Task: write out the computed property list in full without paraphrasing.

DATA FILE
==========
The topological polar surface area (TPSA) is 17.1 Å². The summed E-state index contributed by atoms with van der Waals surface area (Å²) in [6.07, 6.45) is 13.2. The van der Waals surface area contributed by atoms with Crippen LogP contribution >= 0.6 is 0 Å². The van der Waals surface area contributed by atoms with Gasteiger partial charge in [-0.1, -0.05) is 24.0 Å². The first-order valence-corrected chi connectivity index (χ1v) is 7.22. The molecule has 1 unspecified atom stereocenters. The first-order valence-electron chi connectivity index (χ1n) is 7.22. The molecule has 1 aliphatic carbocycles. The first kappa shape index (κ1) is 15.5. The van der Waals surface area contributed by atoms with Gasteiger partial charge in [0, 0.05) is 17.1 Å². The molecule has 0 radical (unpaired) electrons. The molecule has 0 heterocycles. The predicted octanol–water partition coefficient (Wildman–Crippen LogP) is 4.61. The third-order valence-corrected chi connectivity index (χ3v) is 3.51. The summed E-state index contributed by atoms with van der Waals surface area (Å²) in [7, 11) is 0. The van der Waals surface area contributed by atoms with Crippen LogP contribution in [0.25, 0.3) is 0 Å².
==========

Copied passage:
The topological polar surface area (TPSA) is 17.1 Å². The summed E-state index contributed by atoms with van der Waals surface area (Å²) in [6.07, 6.45) is 13.2. The van der Waals surface area contributed by atoms with Crippen LogP contribution >= 0.6 is 0 Å². The van der Waals surface area contributed by atoms with Gasteiger partial charge in [-0.1, -0.05) is 24.0 Å². The first-order valence-corrected chi connectivity index (χ1v) is 7.22. The molecule has 1 unspecified atom stereocenters. The first-order valence-electron chi connectivity index (χ1n) is 7.22. The molecule has 1 aliphatic carbocycles. The first kappa shape index (κ1) is 15.5. The van der Waals surface area contributed by atoms with Gasteiger partial charge in [0, 0.05) is 17.1 Å². The molecule has 0 radical (unpaired) electrons. The molecule has 0 heterocycles. The predicted octanol–water partition coefficient (Wildman–Crippen LogP) is 4.61. The third-order valence-corrected chi connectivity index (χ3v) is 3.51. The summed E-state index contributed by atoms with van der Waals surface area (Å²) in [7, 11) is 0. The van der Waals surface area contributed by atoms with Crippen LogP contribution in [0.25, 0.3) is 0 Å².